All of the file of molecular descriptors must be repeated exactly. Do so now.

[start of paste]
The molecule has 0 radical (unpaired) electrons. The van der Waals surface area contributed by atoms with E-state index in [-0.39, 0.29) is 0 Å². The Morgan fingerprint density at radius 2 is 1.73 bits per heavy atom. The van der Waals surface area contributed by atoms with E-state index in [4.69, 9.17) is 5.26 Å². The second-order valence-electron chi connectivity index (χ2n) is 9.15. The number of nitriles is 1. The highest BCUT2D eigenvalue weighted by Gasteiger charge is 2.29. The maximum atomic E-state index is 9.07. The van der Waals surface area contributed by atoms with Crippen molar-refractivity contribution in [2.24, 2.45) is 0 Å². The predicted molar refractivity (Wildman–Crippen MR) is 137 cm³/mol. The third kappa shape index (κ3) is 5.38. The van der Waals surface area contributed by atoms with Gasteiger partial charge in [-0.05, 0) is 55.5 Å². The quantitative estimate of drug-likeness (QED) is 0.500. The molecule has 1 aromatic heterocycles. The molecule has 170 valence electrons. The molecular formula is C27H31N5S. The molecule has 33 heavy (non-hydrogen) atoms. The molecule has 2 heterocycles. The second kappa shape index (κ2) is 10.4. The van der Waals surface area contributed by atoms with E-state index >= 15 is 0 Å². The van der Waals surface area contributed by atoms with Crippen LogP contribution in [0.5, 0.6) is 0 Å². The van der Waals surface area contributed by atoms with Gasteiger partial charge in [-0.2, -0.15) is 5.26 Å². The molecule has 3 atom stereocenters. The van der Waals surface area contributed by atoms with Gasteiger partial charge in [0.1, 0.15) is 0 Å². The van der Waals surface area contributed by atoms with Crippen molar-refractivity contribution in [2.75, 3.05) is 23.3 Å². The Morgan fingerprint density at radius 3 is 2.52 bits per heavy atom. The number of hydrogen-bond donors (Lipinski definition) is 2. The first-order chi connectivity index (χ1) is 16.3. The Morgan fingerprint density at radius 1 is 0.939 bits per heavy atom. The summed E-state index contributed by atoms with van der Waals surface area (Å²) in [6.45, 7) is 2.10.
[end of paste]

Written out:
The molecule has 0 radical (unpaired) electrons. The van der Waals surface area contributed by atoms with E-state index in [-0.39, 0.29) is 0 Å². The Morgan fingerprint density at radius 2 is 1.73 bits per heavy atom. The van der Waals surface area contributed by atoms with E-state index in [4.69, 9.17) is 5.26 Å². The second-order valence-electron chi connectivity index (χ2n) is 9.15. The number of nitriles is 1. The highest BCUT2D eigenvalue weighted by Gasteiger charge is 2.29. The maximum atomic E-state index is 9.07. The van der Waals surface area contributed by atoms with Crippen molar-refractivity contribution in [2.24, 2.45) is 0 Å². The predicted molar refractivity (Wildman–Crippen MR) is 137 cm³/mol. The third kappa shape index (κ3) is 5.38. The van der Waals surface area contributed by atoms with Gasteiger partial charge in [-0.05, 0) is 55.5 Å². The quantitative estimate of drug-likeness (QED) is 0.500. The molecule has 1 aromatic heterocycles. The molecule has 170 valence electrons. The molecular formula is C27H31N5S. The molecule has 33 heavy (non-hydrogen) atoms. The molecule has 2 heterocycles. The second kappa shape index (κ2) is 10.4. The van der Waals surface area contributed by atoms with E-state index >= 15 is 0 Å². The van der Waals surface area contributed by atoms with Crippen LogP contribution in [0.5, 0.6) is 0 Å². The van der Waals surface area contributed by atoms with Gasteiger partial charge in [-0.2, -0.15) is 5.26 Å². The molecule has 3 atom stereocenters. The van der Waals surface area contributed by atoms with Gasteiger partial charge in [0.1, 0.15) is 0 Å². The van der Waals surface area contributed by atoms with Crippen molar-refractivity contribution in [2.75, 3.05) is 23.3 Å². The Morgan fingerprint density at radius 3 is 2.52 bits per heavy atom. The number of hydrogen-bond donors (Lipinski definition) is 2. The first-order chi connectivity index (χ1) is 16.3. The Morgan fingerprint density at radius 1 is 0.939 bits per heavy atom. The summed E-state index contributed by atoms with van der Waals surface area (Å²) in [6.45, 7) is 2.10.